Our study showed a statistically significant increase in CSAs of both slow and fast fibers in PLN and Biceps muscles of Ossabaw swine on MetS and DMetS diets. Similar findings were previously reported for Biceps muscles of Yucatan swine on a “Western”-type diet (14). These data correlate well with previous studies in humans showing that skeletal muscles from obese compared with lean individuals have greater muscle CSAs (9, 24). The increased CSAs could have a negative effect on the oxygen and substrate supply to the center of the fiber, leading to the reduced muscle performance.
Interestingly, Sol muscles of Ossabaw swine on DMetS diet showed decreased CSAs for both slow and fast fibers. Sol muscles have the highest proportion of slow fibers than any other hindlimb muscle (28). Slow fibers are known to accumulate high amounts of IMCL (12, 36). The decreased CSAs in Sol muscles of Ossabaw swine on DMetS diet could be related to the increased IMCL accumulation.
Although there was a noticeable trend for the decrease in the percentage of type 1 fibers and an increase in the percentage of type 2b/x fibers using the immunostaining technique, our study found no statistically significant changes in fiber type composition of Biceps, PLN, and Sol muscles of Ossabaw swine on MetS and DMetS diets compared with swine on control diet. The only exception was the increase in the proportion of type 2a fibers in Biceps muscles of swine on MetS diet. Similarly, a study of Yucatan swine fed Western-type diet for 12 mo found no differences in the fiber-type composition of Biceps muscles compared with swine on the control diet, although there was a trend of decreased percentages of type 2b/x fibers (14). Using QRT-PCR and Western blot techniques, we were able to detect a decrease in type 1 MHC mRNA and protein expression levels in PLN muscles of swine on DMetS diet. Previous studies in humans showed that obese individuals with or without NIDDM had a significantly lower percentage of type 1 and higher percentage of type 2b/x muscle fibers than lean individuals (10, 17, 24, 25, 29, 35). Overall, the trends we noted in changes of fiber type composition in muscles of Ossabaw swine on MetS and DMetS diets are highly consistent with findings in obese and NIDDM humans. One of the plausible explanations for the differences in the magnitude of changes of fiber type composition between swine and human studies could be the differences in the duration of diet intervention (24 wk in our study vs. years in humans).
Effect of IMCL accumulation on the development of insulin resistance and type 2 diabetes.
Contrary to our initial hypothesis that diet-induced obesity will cause upregulation of IMCL droplets in both MetS and DMetS groups, our current study showed an increased accumulation of IMCL droplets in muscles of Ossabaw swine on the DMetS diet but not on the MetS diet. The size of the lipid droplets in muscles of Ossabaw swine on the DMetS diet was in the same range as lipid droplet size in control swine. Our data correlate well with previous publications showing that there were no changes in IMCL droplet size in highly trained endurance athletes, NIDDM patients, and overweight sedentary men (36). The accumulation of IMCL droplets in muscles of Ossabaw swine on DMetS diets correlated with high levels of total cholesterol, triglycerides, HDL, and LDL in the plasma. The muscle fiber area occupied by IMCL droplets and levels of total cholesterol, triglycerides, HDL, and LDL in the plasma did not differ between normolipidemic Ossabaw swine on the MetS diet and swine on the control diet. Insulin resistance and glucose intolerance were shown previously to be comparable in MetS and DMetS Ossabaw swine groups (21). Numerous adipokines not measured in our study could have contributed to the development of insulin resistance in the highly obese MetS group (33, 37). These data indicate that dyslipidemia and not obesity by itself is the most critical factor for the increased IMCL droplet accumulation in muscles of Ossabaw swine.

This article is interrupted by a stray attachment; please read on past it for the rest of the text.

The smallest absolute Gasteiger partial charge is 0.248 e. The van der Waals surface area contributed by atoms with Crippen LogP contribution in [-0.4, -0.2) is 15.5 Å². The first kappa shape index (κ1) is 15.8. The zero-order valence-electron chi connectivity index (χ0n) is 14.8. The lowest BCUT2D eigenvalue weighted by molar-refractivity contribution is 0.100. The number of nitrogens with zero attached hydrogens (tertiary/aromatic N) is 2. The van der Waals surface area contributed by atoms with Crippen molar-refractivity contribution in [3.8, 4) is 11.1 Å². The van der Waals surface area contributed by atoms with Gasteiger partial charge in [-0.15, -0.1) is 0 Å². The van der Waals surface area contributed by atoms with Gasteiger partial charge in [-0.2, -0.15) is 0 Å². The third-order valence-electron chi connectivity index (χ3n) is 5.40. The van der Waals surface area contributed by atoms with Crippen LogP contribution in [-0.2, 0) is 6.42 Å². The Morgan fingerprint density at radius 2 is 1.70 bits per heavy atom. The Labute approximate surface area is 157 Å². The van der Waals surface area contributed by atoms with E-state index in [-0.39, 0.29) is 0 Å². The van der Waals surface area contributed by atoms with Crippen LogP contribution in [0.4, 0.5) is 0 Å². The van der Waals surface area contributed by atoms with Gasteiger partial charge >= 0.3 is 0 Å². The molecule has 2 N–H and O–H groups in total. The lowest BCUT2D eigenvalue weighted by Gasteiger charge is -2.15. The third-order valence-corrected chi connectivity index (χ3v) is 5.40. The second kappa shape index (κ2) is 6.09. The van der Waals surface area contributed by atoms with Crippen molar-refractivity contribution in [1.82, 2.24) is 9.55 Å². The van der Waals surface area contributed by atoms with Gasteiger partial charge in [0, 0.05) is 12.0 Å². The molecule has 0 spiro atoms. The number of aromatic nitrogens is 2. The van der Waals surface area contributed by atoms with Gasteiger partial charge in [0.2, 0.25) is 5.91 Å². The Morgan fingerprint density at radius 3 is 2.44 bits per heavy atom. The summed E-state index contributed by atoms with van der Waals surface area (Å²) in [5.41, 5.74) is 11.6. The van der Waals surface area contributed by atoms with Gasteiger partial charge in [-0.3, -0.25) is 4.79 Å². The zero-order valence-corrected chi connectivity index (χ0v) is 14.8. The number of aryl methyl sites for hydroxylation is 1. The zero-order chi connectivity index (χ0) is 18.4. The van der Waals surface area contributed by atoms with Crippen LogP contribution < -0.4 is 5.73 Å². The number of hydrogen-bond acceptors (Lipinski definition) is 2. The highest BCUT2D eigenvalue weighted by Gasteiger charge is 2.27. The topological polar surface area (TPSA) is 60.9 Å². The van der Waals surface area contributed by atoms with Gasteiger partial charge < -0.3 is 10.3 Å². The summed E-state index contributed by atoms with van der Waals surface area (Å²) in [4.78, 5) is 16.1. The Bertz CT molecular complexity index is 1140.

Increased IMCL accumulation could result from the excess of lipids in the diet and/or increased liver and adipose tissue lipolysis and, therefore, increased free fatty acid in the plasma, decreased lipid oxidation in the muscle mitochondria, or from a combination of all of these factors (reviewed in Ref. 38). In the current study, we did not measure the levels of liver and adipose tissue lipolysis and the levels of lipid oxidation in the muscle mitochondria, but we observed a clear correlation between the concentration of free fatty acid in the plasma and the amount of IMCL droplets in muscles of Ossabaw swine.